People voiced their opposition to fascism and racism in Helsinki on 3 September 2023. The release of the government programme and the racism debate sparked by revelations about the online comments of cabinet members have altered impressions of Finland among international talent, views Ilkka Niemelä, the rector at Aalto University. (Jussi Nukari – Lehtikuva)

Domestic
Tools
Typography

ILKKA NIEMELÄ, the rector at Aalto University, has levelled sharp criticism at the immigration policy revisions pursued by the government of Prime Minister Petteri Orpo (NCP).

Niemelä on Sunday stated to Helsingin Sanomat that, if implemented, the revisions will reduce top-quality research and innovation activity by encouraging international specialists and workers to choose to work in another country.

The plans alone have dented the country reputation among skilled labour more than one could judged based on media reporting, he believes.

The government programme states, for example, that work-based immigrants must leave the country if they fail to find new employment within three months of the end of their previous employment. The language and residence requirement for a permanent work permit are similarly to be stepped up, the latter from four to six years.

The three-month re-employment requirement is what has stirred up the most concern at Aalto University. Almost half of the university faculty are from outside Finland.

Also the startup community and software developers have singled out the requirement for criticism.

“What can easily happen in expert work is that a company adjusts its operations slightly or terminates some operations. Although there’d be a need for the expertise, it may be almost impossible to find a new job in three months in a way that the documents have been signed because the recruitment processes are thorough and last a long time,” said Niemelä.

Finland, he said, has formerly been regarded as a stable and predictable society that values merits and treats people from other parts of the world equally. The release of the government programme and the racism debate have reversed the impression – so much so that there are concerns about outright hostility toward immigrants and the country wanting to get rid of even international specialists.

“That’s the message that’s being relayed abroad through networks,” he told.

The message is having an even greater impact on the appeal and reputation of the country than international media coverage about the racist comments of cabinet members, according to Niemelä. The significance of networks is emphasised because many look for information and experiences through their acquaintances and social media contacts before determining whether to build a career in Finland.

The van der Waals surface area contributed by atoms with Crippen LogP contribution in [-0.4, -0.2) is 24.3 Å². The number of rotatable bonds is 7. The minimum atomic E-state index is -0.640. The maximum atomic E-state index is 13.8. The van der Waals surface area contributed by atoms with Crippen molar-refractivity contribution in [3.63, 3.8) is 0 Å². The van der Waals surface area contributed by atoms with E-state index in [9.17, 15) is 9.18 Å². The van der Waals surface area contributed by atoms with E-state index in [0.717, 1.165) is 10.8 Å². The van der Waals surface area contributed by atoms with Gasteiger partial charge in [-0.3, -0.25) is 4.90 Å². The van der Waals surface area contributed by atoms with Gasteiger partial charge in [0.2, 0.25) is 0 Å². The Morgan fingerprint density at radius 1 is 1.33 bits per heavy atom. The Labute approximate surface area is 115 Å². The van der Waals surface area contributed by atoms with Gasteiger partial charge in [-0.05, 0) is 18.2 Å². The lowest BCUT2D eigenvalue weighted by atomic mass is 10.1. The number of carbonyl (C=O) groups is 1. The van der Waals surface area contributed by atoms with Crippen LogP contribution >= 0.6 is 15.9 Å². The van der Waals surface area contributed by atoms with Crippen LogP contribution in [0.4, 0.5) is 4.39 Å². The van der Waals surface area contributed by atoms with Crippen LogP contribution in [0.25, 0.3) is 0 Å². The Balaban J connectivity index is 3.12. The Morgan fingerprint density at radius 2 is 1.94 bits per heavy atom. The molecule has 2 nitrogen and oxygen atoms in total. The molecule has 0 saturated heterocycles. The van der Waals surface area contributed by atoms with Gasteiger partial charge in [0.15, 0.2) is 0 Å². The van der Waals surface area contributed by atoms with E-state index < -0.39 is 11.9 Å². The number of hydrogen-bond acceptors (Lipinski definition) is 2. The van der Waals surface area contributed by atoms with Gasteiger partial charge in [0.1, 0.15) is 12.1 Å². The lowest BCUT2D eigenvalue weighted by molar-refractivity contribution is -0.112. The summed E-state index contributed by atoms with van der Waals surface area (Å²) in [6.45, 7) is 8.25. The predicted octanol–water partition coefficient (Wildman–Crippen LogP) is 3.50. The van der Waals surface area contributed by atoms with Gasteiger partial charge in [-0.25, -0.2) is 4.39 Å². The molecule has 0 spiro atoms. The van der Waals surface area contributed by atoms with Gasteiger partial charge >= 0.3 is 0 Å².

“In our community, we’re seeing widespread concerns about the direction of Finland. When they’re asked if Finland is a good place to take up a job, to come to study or pursue your research career, they’re quite reserved about making the recommendation,” he revealed.

The uncertainty stems also from the fact that many do not know how major the decisions are and when they could be implemented into law.

“Many ask if the three-month rule is already in effect and what it will mean for them. Or if they should already start thinking, if they’re about to graduate, if they should look for a job overseas rather than in Finland,” elaborated Niemelä.

An inability to attract talent to work and study, he warned, will undermine not only research endeavours but also national competitiveness.

“Our industrial make-up is such that economic growth is based on work productivity growth, which arises almost exclusively from new technologies, innovations and human capital, or expertise,” he reminded.

One hindrance for growth is weak demographic development.

“We need international experts if we’re trying to generate new innovations and sustainable growth in Finland. Without international networks and experts, it won’t be possible,” said Niemelä. “If we now make decisions that damage international recruitment, it’ll also be difficult to solve the sustainability deficit.”

Aleksi Teivainen – HT

Partners